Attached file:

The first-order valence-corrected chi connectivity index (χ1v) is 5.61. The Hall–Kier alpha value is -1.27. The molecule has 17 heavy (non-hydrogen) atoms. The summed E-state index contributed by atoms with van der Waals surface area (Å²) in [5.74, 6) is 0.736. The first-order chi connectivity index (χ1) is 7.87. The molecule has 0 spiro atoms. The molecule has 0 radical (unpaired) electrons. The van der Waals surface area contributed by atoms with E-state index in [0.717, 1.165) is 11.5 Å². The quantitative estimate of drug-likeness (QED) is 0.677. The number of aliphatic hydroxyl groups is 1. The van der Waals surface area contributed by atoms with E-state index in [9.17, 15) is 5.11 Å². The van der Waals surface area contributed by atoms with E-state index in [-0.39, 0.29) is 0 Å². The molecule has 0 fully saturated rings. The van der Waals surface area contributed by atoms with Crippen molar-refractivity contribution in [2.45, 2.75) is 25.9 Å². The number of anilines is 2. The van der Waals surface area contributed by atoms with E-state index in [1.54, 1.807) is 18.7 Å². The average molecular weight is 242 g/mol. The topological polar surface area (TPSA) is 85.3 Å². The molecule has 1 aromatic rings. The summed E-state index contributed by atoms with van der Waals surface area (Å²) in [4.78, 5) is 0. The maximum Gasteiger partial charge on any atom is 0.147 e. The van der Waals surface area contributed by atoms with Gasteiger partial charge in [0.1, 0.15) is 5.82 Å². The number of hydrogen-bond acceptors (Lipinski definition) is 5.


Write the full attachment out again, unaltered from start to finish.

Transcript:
The first-order valence-corrected chi connectivity index (χ1v) is 5.61. The Hall–Kier alpha value is -1.27. The molecule has 17 heavy (non-hydrogen) atoms. The summed E-state index contributed by atoms with van der Waals surface area (Å²) in [5.74, 6) is 0.736. The first-order chi connectivity index (χ1) is 7.87. The molecule has 0 spiro atoms. The molecule has 0 radical (unpaired) electrons. The van der Waals surface area contributed by atoms with E-state index in [0.717, 1.165) is 11.5 Å². The quantitative estimate of drug-likeness (QED) is 0.677. The number of aliphatic hydroxyl groups is 1. The van der Waals surface area contributed by atoms with E-state index in [9.17, 15) is 5.11 Å². The van der Waals surface area contributed by atoms with E-state index in [-0.39, 0.29) is 0 Å². The molecule has 0 fully saturated rings. The van der Waals surface area contributed by atoms with Crippen molar-refractivity contribution in [2.45, 2.75) is 25.9 Å². The number of anilines is 2. The van der Waals surface area contributed by atoms with E-state index in [1.54, 1.807) is 18.7 Å². The average molecular weight is 242 g/mol. The topological polar surface area (TPSA) is 85.3 Å². The molecule has 1 aromatic rings. The summed E-state index contributed by atoms with van der Waals surface area (Å²) in [4.78, 5) is 0. The maximum Gasteiger partial charge on any atom is 0.147 e. The van der Waals surface area contributed by atoms with Gasteiger partial charge in [0.1, 0.15) is 5.82 Å². The number of hydrogen-bond acceptors (Lipinski definition) is 5.